”I am the resurrection”: The final song on the original track listing of the album is an eight minute long, acid house dance club anthem, perhaps one the best examples of its kind, the fusing of 60s psychedelic rock and the early days of rave culture, images of kids in baggy clothing tripping on ecstasy. Reni and his ever-present bucket hat puts on a drumming clinic, keeping perfect time for the duration, but the intro is all his, that cadence he sets puts you in the mood to jump on the dance floor right away. Mani steps in next with his flitting bass line that, while not quite as game-changing as it is on “Fools gold” (the band’s other anthem), is nonetheless integral to the song’s soul. Finally, Ian Brown’s mellow, laissez-faire tones fit in perfectly with the sound. Of course, the track really only digs in after he stops singing about halfway through and John Squire and his guitar noodling takes over, leading the rest of the group into a four and a half minute long freak out jam.


Here are the previous albums in this list:

10. The Jesus And Mary Chain “Automatic”
9. Galaxie 500 “On fire”
8. The Beautiful South  “Welcome to The Beautiful South”
7. The Grapes of Wrath “Now and again”
6. New Model Army “Thunder and consolation”
5. The Wonder Stuff “Hup”
4. Pixies “Doolittle”
3. The Cure “Disintegration”
2. Nine Inch Nails “Pretty hate machine”

You can also check out my Best Albums page here if you’re interested in my other favourite albums lists.

Best tunes of 1992: #11 Pure “Spiritual pollution”

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Well, it’s Canada day again, albeit one the likes of which we’ve never seen before. And hopefully, we’ll never see again.

I’ve saved this particular post for today because the band in question is a lesser known and perhaps, not as well remembered Canadian alternative rock band from the  90s. Pure were one of the few Canadian acts that I listened to around that time and it was likely because their sound was similar to the Madchester hooks with which I had been obsessed. As you may recall, I’ve already made mention on these pages that my tastes tended to British music in the early 1990s. American alternative rock had turned its ears to Seattle and Canadian bands were following suit,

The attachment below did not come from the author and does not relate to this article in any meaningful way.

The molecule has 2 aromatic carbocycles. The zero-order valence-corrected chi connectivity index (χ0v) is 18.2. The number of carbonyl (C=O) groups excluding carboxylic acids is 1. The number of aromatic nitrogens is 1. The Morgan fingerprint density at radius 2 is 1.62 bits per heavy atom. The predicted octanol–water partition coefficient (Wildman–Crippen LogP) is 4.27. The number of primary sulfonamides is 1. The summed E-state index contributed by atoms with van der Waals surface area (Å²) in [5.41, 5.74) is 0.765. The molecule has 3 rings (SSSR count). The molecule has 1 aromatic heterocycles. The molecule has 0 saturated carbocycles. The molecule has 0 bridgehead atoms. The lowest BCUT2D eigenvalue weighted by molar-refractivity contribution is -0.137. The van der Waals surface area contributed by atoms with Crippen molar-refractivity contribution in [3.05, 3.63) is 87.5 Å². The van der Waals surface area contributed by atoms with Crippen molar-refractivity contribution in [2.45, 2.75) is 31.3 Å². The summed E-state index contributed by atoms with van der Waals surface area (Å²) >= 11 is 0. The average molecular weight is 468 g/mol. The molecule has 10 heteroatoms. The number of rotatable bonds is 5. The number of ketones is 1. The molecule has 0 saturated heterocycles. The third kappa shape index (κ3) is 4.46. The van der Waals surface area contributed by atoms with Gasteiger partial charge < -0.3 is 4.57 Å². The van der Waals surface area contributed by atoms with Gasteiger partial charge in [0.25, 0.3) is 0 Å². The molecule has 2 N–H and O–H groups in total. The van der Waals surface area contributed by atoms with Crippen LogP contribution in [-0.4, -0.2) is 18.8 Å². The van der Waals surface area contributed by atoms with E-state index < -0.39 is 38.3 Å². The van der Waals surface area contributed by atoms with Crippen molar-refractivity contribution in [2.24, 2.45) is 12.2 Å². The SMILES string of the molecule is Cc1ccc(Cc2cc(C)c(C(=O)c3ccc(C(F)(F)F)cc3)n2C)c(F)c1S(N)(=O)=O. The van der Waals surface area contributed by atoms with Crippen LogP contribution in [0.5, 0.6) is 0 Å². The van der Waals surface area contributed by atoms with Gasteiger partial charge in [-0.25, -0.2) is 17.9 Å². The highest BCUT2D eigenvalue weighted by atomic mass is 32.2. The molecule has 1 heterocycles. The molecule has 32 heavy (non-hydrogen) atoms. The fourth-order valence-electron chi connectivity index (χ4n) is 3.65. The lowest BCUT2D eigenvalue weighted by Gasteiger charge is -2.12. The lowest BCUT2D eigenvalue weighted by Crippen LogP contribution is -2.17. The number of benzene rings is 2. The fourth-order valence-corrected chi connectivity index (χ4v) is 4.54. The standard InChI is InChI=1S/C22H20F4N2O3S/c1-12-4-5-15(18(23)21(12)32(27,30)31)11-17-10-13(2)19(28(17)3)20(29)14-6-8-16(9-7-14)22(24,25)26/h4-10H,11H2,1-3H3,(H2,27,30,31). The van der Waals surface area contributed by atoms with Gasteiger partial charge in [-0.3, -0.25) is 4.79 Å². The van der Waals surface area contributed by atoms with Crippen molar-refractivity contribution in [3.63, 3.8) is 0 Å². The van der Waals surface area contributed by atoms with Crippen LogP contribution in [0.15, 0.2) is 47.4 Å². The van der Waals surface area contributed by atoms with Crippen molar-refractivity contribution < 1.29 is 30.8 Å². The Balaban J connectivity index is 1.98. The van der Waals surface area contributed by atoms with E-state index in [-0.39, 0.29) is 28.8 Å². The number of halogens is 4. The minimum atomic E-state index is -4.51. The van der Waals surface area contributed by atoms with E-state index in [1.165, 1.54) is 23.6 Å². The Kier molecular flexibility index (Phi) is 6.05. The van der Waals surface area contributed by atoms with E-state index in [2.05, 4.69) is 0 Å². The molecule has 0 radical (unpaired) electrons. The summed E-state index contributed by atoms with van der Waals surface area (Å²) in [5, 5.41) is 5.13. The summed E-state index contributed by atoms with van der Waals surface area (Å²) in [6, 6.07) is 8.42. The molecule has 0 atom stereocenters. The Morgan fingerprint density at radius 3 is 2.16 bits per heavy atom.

Pure, though, were a four-piece from Vancouver, British Columbia, Canada that formed in 1991. The original members comprised of drummer Leigh Grant, bassist Dave Hadley, guitarist Todd Simko, and vocalist Jody Birch. They got their first taste of success when one of their tracks appeared on the soundtrack for “Cool world”, a half animated/half live-action film that featured a young Brad Pitt. Then, their debut album, “Pureafunalia”, was released in 1992 and it’s first single, “Blast”, hit the airwaves and music video channels and thus, caught my attention. That track was just shy of making it on to this very list but there was no way “Spiritual pollution” wouldn’t be included. Sure, it wasn’t released as a single until the following year but I was already hooked on it from listening to that debut album in 1992.

A dirty and cool guitar riff opens the proceedings, putting a strut in your step and a feather in your cap. And then: Bah dah da-da-da-dah, duh duh duh da-dah… oh, the glorious horns. The beat pops and cracks in, sounding like robotic handclaps, the synth bass washes, and then, that guitar riff and the horn flourishes return for more fanfare. And over top it all, frontman Jody Birch is just cool, laying it all just there, a hepcat, not needing our spiritual pollution. No, not at all.

That debut album mixed dancefloor grooves with 60s psychedelic guitar rock but later on, their sound tended to be more pedestrian, and though I enjoyed their sophomore release, 1994’s “Generation six pack”. My love affair with the band started to fizzle from there. But we’ll always have the horns of “Spiritual pollution”. I could listen to and hum that riff all day long… Especially on this odd Canada day…

For the rest of the Best tunes of 1992 list, click here.

Best albums of 1989: #2 Nine Inch Nails “Pretty hate machine”

I don’t remember the exact date. It was probably in the spring of 1990, roughly six or seven months after the album’s release. However, I remember exactly what I was doing and what led to my very first listen to Nine Inch Nails’ debut album, “Pretty hate machine”.

Before I get to that story, though, I just want to clarify a fact that I’ve not been completely clear on to date. I’ve referred to a friend in a few previous posts that I’ve not yet named, the one who got me into my favourite band of the early to mid 1990s, The Wonder Stuff (who incidentally appeared at number five on this list). Elliott, though, was actually more than a friend. He was a ‘foster brother’ who lived with our family for a few years during my teen years. When he moved in, he was into aggressive thrash metal so The Wonder Stuff’s “Eight legged groove machine” was a weird piece in his collection. Gradually, his tastes started to widen and together we really got into ‘alternative’ music together and it was with him that I stayed up to watch and record videos off MuchMusic’s CityLimits on Friday nights.